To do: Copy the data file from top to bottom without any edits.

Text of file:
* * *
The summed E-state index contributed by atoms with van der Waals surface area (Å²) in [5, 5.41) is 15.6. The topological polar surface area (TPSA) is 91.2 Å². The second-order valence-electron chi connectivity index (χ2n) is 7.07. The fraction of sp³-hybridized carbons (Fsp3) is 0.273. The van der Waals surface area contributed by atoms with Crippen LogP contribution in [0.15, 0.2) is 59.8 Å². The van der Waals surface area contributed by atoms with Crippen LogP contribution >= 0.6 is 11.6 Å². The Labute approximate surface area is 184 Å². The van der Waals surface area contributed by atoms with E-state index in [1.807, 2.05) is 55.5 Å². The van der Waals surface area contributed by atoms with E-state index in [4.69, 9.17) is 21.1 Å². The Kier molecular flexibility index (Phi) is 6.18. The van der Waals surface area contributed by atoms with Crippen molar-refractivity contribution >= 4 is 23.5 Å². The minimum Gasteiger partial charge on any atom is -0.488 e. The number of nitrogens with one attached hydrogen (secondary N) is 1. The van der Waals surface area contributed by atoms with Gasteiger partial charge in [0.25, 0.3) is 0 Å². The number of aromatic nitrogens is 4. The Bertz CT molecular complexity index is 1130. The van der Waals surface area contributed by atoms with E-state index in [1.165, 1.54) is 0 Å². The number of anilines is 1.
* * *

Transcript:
The summed E-state index contributed by atoms with van der Waals surface area (Å²) in [5, 5.41) is 15.6. The topological polar surface area (TPSA) is 91.2 Å². The second-order valence-electron chi connectivity index (χ2n) is 7.07. The fraction of sp³-hybridized carbons (Fsp3) is 0.273. The van der Waals surface area contributed by atoms with Crippen LogP contribution in [0.15, 0.2) is 59.8 Å². The van der Waals surface area contributed by atoms with Crippen LogP contribution >= 0.6 is 11.6 Å². The Labute approximate surface area is 184 Å². The van der Waals surface area contributed by atoms with E-state index in [1.807, 2.05) is 55.5 Å². The van der Waals surface area contributed by atoms with E-state index in [4.69, 9.17) is 21.1 Å². The Kier molecular flexibility index (Phi) is 6.18. The van der Waals surface area contributed by atoms with Crippen molar-refractivity contribution >= 4 is 23.5 Å². The minimum Gasteiger partial charge on any atom is -0.488 e. The number of nitrogens with one attached hydrogen (secondary N) is 1. The van der Waals surface area contributed by atoms with Gasteiger partial charge in [0.25, 0.3) is 0 Å². The number of aromatic nitrogens is 4. The Bertz CT molecular complexity index is 1130. The van der Waals surface area contributed by atoms with E-state index in [1.165, 1.54) is 0 Å². The number of anilines is 1.